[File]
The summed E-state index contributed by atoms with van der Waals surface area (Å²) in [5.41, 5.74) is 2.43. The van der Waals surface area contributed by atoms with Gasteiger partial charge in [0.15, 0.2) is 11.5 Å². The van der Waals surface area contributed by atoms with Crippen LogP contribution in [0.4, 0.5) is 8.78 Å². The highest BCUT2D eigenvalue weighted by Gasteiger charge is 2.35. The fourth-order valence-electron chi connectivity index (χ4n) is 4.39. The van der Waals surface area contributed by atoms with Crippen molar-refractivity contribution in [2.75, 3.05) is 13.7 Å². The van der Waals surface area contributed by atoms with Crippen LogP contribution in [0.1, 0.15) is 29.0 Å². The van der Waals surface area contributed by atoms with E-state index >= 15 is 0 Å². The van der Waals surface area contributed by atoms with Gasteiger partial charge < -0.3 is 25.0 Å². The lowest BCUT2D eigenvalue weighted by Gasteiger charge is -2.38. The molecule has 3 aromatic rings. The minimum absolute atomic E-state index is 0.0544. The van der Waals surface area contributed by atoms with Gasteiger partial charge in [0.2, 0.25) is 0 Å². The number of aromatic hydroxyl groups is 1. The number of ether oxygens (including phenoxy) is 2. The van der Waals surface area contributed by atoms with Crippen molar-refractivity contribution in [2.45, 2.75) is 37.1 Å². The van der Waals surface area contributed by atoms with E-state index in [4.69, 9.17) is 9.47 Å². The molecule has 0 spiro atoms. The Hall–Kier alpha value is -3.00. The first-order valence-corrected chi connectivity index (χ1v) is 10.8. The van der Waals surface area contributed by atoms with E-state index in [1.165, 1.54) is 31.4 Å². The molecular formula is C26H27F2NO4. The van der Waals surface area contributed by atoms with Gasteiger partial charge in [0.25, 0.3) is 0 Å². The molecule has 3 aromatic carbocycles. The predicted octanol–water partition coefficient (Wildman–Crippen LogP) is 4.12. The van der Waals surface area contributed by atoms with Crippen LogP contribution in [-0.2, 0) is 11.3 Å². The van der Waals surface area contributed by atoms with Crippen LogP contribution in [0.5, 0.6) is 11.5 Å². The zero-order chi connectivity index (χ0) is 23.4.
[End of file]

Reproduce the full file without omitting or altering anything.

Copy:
The summed E-state index contributed by atoms with van der Waals surface area (Å²) in [5.41, 5.74) is 2.43. The van der Waals surface area contributed by atoms with Gasteiger partial charge in [0.15, 0.2) is 11.5 Å². The van der Waals surface area contributed by atoms with Crippen LogP contribution in [0.4, 0.5) is 8.78 Å². The highest BCUT2D eigenvalue weighted by Gasteiger charge is 2.35. The fourth-order valence-electron chi connectivity index (χ4n) is 4.39. The van der Waals surface area contributed by atoms with Crippen molar-refractivity contribution in [2.75, 3.05) is 13.7 Å². The van der Waals surface area contributed by atoms with Crippen LogP contribution in [0.1, 0.15) is 29.0 Å². The van der Waals surface area contributed by atoms with E-state index >= 15 is 0 Å². The van der Waals surface area contributed by atoms with Gasteiger partial charge < -0.3 is 25.0 Å². The lowest BCUT2D eigenvalue weighted by Gasteiger charge is -2.38. The molecule has 3 aromatic rings. The minimum absolute atomic E-state index is 0.0544. The van der Waals surface area contributed by atoms with Gasteiger partial charge in [0.2, 0.25) is 0 Å². The number of aromatic hydroxyl groups is 1. The number of ether oxygens (including phenoxy) is 2. The van der Waals surface area contributed by atoms with Crippen molar-refractivity contribution in [2.45, 2.75) is 37.1 Å². The van der Waals surface area contributed by atoms with E-state index in [4.69, 9.17) is 9.47 Å². The molecule has 0 spiro atoms. The Hall–Kier alpha value is -3.00. The first-order valence-corrected chi connectivity index (χ1v) is 10.8. The van der Waals surface area contributed by atoms with E-state index in [1.165, 1.54) is 31.4 Å². The molecular formula is C26H27F2NO4. The van der Waals surface area contributed by atoms with Gasteiger partial charge in [0.25, 0.3) is 0 Å². The molecule has 3 aromatic carbocycles. The predicted octanol–water partition coefficient (Wildman–Crippen LogP) is 4.12. The van der Waals surface area contributed by atoms with Crippen LogP contribution in [-0.2, 0) is 11.3 Å². The van der Waals surface area contributed by atoms with Crippen LogP contribution in [0.5, 0.6) is 11.5 Å². The zero-order chi connectivity index (χ0) is 23.4.